Fatal Familial Insomnia
SCIN104 – Introduction to Anatomy and Physiology
July 4, 2010
Sleep is a basic function that is one of the most natural and primitive actions that the body performs. But why? Sleep is not learned behavior. Sleep is an instinct with which we are born. The body is refreshed after sleeping. It is believed that sleep makes the body healthier by improving the immune system, repairing the body, and resetting the inner “database.” Researchers have conducted numerous experiments on the need for sleep, the effects on the body when sleep is missed, and the amounts of sleep that humans require at different stages in life. The amount of sleep that one requires depends on various factors. For example, an infant requires approximately 16 hours of sleep throughout a 24 hour period. This need decreases as age progresses. Adolescents generally require approximately 9 hours of sleep and adults can average 7-8 hours and manage to function.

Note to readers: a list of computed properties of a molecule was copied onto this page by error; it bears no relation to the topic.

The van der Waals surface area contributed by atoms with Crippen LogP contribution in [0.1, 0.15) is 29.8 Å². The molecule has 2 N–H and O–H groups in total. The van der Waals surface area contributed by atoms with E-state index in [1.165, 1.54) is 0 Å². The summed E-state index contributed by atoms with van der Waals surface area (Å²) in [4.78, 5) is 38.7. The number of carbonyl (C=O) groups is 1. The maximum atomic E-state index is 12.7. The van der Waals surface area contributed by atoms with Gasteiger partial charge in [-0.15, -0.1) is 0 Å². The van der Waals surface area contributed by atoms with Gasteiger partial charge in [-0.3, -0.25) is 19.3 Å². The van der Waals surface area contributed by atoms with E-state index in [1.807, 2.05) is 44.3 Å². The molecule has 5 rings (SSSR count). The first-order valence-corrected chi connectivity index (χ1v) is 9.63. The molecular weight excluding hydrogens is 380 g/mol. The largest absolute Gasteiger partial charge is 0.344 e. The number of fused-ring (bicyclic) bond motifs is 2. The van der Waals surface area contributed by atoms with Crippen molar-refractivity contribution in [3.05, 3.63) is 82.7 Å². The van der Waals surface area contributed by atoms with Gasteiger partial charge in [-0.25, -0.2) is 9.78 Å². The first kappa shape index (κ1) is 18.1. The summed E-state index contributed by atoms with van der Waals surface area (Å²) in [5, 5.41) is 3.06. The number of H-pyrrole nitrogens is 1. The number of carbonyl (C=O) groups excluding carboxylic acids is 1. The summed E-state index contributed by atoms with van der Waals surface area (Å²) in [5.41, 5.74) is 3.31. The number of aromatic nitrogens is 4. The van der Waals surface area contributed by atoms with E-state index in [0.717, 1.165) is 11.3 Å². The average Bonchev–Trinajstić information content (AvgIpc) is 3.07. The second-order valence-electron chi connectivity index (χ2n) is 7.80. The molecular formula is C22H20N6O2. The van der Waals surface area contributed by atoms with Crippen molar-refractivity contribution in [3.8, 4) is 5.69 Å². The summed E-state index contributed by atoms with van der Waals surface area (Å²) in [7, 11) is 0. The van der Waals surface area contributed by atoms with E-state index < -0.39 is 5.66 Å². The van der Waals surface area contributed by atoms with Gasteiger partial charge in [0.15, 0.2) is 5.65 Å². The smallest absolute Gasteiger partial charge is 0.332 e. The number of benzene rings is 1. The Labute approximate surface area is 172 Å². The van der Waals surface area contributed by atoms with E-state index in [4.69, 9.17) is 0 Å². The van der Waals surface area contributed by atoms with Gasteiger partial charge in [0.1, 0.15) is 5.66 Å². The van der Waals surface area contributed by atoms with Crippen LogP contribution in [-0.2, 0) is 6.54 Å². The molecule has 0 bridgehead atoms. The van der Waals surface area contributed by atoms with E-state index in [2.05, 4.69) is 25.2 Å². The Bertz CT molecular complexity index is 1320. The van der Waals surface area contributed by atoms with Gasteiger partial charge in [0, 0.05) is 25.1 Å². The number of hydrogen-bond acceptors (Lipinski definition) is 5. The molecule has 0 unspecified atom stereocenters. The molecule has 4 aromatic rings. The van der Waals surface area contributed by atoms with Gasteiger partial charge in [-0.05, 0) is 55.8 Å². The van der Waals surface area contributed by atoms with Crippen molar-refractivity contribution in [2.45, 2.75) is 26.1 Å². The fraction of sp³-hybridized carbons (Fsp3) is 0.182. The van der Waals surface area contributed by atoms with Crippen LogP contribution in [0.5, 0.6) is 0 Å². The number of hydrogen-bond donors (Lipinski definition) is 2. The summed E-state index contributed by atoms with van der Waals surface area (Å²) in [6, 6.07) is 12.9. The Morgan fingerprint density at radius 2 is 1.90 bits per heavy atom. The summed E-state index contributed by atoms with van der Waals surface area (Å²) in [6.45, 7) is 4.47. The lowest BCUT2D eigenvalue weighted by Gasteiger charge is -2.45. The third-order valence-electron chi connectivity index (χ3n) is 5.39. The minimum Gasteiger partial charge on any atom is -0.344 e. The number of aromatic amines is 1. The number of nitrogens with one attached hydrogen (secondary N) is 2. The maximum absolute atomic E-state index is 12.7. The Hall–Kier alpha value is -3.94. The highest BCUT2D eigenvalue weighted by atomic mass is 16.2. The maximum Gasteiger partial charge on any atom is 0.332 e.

What happens to the human body when sleep is deprived? Scientists have done numerous studies on the effects surrounding a lack of sleep. Headaches, muscle pain, irritability, dizziness, nausea, memory loss, slowed motor function are just a few of the effects reported. What happens when the ability to sleep is lost completely? A condition known as fatal familial insomnia causes an individual to do just that. Instances of this disease have been described in Europe, North America, Asia, and Australia. (I) However, the disease is extremely rare and has been detected in less than 50 families worldwide. Death is inevitable to those with the disease as there is currently no known treatment or cure. The condition was first witnessed in 1974, by Dr. Ignazio Roiter after witnessing first-hand the progressive insomnia and rapid deterioration and death of a maternal aunt of his wife, Elisabetta. In 1979, a second maternal aunt (sister of the first victim) of his wife began having the same...
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